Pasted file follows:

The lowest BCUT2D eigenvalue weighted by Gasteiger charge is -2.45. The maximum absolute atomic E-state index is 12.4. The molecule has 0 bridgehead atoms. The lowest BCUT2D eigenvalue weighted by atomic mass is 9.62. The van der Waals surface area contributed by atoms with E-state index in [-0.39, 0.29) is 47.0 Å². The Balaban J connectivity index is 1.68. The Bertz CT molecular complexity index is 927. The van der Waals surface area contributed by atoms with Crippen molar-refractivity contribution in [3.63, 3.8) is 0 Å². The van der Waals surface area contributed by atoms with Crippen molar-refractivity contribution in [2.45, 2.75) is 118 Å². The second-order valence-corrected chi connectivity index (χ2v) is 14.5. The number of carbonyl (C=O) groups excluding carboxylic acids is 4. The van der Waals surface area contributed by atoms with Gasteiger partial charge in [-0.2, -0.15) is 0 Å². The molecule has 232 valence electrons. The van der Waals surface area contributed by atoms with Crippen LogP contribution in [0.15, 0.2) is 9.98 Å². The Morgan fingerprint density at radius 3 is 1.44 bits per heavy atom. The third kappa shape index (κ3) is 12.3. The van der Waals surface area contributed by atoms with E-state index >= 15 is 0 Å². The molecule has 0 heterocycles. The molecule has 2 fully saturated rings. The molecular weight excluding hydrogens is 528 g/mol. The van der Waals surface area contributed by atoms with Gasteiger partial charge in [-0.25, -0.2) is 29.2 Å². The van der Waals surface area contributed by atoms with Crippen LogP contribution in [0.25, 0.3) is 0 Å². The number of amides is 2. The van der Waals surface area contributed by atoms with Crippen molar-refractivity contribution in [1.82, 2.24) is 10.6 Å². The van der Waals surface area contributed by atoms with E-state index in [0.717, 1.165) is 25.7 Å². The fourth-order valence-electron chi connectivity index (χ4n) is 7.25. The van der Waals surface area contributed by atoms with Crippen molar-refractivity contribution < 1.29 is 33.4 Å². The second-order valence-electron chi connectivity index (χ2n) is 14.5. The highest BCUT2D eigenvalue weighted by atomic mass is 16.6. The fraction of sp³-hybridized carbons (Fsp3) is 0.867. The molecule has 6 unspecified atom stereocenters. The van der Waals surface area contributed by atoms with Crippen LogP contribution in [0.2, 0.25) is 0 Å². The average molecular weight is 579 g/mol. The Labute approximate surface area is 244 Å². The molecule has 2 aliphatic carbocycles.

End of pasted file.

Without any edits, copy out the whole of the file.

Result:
The lowest BCUT2D eigenvalue weighted by Gasteiger charge is -2.45. The maximum absolute atomic E-state index is 12.4. The molecule has 0 bridgehead atoms. The lowest BCUT2D eigenvalue weighted by atomic mass is 9.62. The van der Waals surface area contributed by atoms with E-state index in [-0.39, 0.29) is 47.0 Å². The Balaban J connectivity index is 1.68. The Bertz CT molecular complexity index is 927. The van der Waals surface area contributed by atoms with Crippen molar-refractivity contribution in [3.63, 3.8) is 0 Å². The van der Waals surface area contributed by atoms with Crippen molar-refractivity contribution in [2.45, 2.75) is 118 Å². The second-order valence-corrected chi connectivity index (χ2v) is 14.5. The number of carbonyl (C=O) groups excluding carboxylic acids is 4. The van der Waals surface area contributed by atoms with Gasteiger partial charge in [-0.2, -0.15) is 0 Å². The molecule has 232 valence electrons. The van der Waals surface area contributed by atoms with Crippen LogP contribution in [0.15, 0.2) is 9.98 Å². The Morgan fingerprint density at radius 3 is 1.44 bits per heavy atom. The third kappa shape index (κ3) is 12.3. The van der Waals surface area contributed by atoms with E-state index >= 15 is 0 Å². The molecule has 0 heterocycles. The molecule has 2 fully saturated rings. The molecular weight excluding hydrogens is 528 g/mol. The van der Waals surface area contributed by atoms with Gasteiger partial charge in [-0.25, -0.2) is 29.2 Å². The van der Waals surface area contributed by atoms with Crippen LogP contribution in [0.25, 0.3) is 0 Å². The number of amides is 2. The van der Waals surface area contributed by atoms with Crippen molar-refractivity contribution in [1.82, 2.24) is 10.6 Å². The van der Waals surface area contributed by atoms with E-state index in [0.717, 1.165) is 25.7 Å². The fourth-order valence-electron chi connectivity index (χ4n) is 7.25. The van der Waals surface area contributed by atoms with Crippen molar-refractivity contribution < 1.29 is 33.4 Å². The second-order valence-electron chi connectivity index (χ2n) is 14.5. The highest BCUT2D eigenvalue weighted by atomic mass is 16.6. The fraction of sp³-hybridized carbons (Fsp3) is 0.867. The molecule has 6 unspecified atom stereocenters. The van der Waals surface area contributed by atoms with Crippen LogP contribution in [0.2, 0.25) is 0 Å². The average molecular weight is 579 g/mol. The Labute approximate surface area is 244 Å². The molecule has 2 aliphatic carbocycles.